What Happened On This Day May 22 In F1 History?

From Alberto Ascari crashing into the harbour of the 1955 Monaco Grand Prix to plenty of overtakes at the 2005 Monaco Grand Prix.


By Ben Bush
Updated on June 13, 2024

Alberto Ascari plunges into the Monaco harbour 1955
Alberto Ascari plunges into the Monaco harbour at the 1955 Monaco Grand Prix.

What happened on this day, May 22 in Formula 1 history? Find out interesting facts and stories about Formula 1 on this day.


On this day, May 22, Alberto Ascari crashed his Lancia into the harbour at the 1955 Monaco Grand Prix while battling for the race win. Early race leader Juan Manuel Fangio retired with a bent axle, allowing his Mercedes teammate Stirling Moss to take the lead. However, Moss’s engine blew on lap 81, and Ascari, poised to inherit the lead, became distracted, skidded at the chicane, and plunged through sandbags into the Mediterranean. Remarkably, he emerged with only a broken nose and swam to safety, leaving Maurice Trintignant in the Ferrari to claim the win. Tragically, just four days later, Ascari died testing a Ferrari sports car at Monza. Reflecting on the Monaco crash, Ascari had wondered if his luck was running out.


Wolfgang von Trips won a rather uneventful 1961 Dutch Grand Prix for Ferrari on May 22. The race was notable as one of only two F1 races in which all cars that started finished without a pit stop. The closest call came on the last lap when Richie Ginther narrowly avoided a crash after the throttle on his Ferrari stuck wide open.

The other race without pit stops was the 2021 Belgian Grand Prix – which was red-flagged after two full laps due to bad weather. Although it’s debatable that was a race.


On May 22, Jackie Stewart secured his second Grand Prix win, winning by 40 seconds on the streets of the principality for the 1966 Monaco Grand Prix. John Surtees led early but retired with a differential failure on lap 15, handing the lead to Stewart. Jim Clark provided the race’s excitement, charging from the back of the field to fifth before retiring on lap 60 with suspension failure.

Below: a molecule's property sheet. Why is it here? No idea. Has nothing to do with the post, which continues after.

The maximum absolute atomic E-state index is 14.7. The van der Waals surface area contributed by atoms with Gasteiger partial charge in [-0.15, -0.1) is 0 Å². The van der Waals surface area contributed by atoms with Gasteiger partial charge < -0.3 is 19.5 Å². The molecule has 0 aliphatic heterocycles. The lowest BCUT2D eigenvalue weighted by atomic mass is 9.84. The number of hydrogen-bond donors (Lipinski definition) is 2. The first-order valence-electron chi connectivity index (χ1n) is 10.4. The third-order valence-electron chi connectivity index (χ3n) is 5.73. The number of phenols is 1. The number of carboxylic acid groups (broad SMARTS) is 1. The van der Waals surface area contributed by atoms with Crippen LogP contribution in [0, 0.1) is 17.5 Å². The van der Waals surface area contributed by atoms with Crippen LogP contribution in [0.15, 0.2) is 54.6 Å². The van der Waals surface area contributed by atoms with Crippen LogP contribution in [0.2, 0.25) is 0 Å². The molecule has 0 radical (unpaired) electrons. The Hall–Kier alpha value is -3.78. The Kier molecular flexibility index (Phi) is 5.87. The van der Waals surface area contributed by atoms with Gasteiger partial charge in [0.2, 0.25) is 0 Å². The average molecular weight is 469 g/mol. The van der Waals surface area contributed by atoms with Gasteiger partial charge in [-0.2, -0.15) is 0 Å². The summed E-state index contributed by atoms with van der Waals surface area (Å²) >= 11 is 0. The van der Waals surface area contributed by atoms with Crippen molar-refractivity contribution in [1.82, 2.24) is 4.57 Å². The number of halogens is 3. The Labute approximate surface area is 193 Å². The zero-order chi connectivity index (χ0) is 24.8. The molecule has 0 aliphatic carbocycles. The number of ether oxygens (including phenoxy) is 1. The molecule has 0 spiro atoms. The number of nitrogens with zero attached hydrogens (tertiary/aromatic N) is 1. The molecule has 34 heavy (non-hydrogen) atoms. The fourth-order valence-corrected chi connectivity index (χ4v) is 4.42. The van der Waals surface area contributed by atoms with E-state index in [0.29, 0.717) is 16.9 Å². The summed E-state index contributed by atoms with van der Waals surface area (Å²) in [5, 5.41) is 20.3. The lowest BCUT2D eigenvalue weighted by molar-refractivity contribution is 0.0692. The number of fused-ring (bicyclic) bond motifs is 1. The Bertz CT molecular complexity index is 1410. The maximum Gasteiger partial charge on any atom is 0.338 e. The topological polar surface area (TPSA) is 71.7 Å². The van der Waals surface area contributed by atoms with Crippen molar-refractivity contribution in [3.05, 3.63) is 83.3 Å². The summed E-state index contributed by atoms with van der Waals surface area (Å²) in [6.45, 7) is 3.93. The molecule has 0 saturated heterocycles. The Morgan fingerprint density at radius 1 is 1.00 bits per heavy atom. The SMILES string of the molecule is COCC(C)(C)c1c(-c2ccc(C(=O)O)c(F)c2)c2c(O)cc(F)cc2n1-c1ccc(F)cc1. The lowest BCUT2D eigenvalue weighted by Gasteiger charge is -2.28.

Jody Scheckter won the 1977 Monaco Grand Prix on May 22, for Wolf, finishing ahead of the Ferraris of Niki Lauda and Carlos Reutemann. Starting from second on the grid, Scheckter overtook John Watson in the Brabham at the first corner and maintained his lead throughout the race. It was Wolf’s second Grand Prix victory of the season, and Scheckter went on to win another race, securing second place in the championship. The Wolf team never won again after 1977.


The inaugural race on the revised and shortened Spa Francorchamps circuit was won by Alain Prost. Controversy erupted at the start when an aborted getaway required drivers to complete a single lap and return to the grid for refuelling, which was against regulations. Once the confusion was resolved, Andrea de Cesaris led initially, followed by Prost and Patrick Tambay. De Cesaris lost his position during mid-race pit stops and was ultimately sidelined by an engine failure, allowing Prost to take the lead and win by over 20 seconds.


Michael Schumacher decided not to pursue building a large ranch complex with a helicopter pad in Wolfhalden, Switzerland, after facing significant delays in obtaining planning permission. Schumacher had envisioned moving to the quiet village in eastern Switzerland but ultimately chose to remain in western Switzerland. “The whole environment absolutely matched our ideal,” he said. “But the legal process would have taken too long. For that reason, we have decided to halt the project and will stay where we are.”


The 2005 Monaco Grand Prix showcased that overtaking on its narrow streets is possible even in modern F1 cars. Kimi Raikkonen dominated from the start, but behind him, title rival Fernando Alonso faced pressure from the Williams drivers Nick Heidfeld and Mark Webber. Both managed to pass Alonso at the harbour chicane as his Michelin tyres degraded. Michael Schumacher also executed a daring move on the final lap, overtaking his teammate Rubens Barrichello and then challenging his brother Ralf as they crossed the finish line.

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About The Author

Chief Editor

Ben Bush

Ben is our chief editor specialising in F1 from the 1990s to the modern era. Ben has been following Formula 1 since 1986 and is an avid researcher who loves understanding the technology that makes it one of the most exciting motorsport on the planet. He listens to podcasts about F1 on a daily basis, and enjoys reading books from the inspirational Adrian Newey to former F1 drivers.

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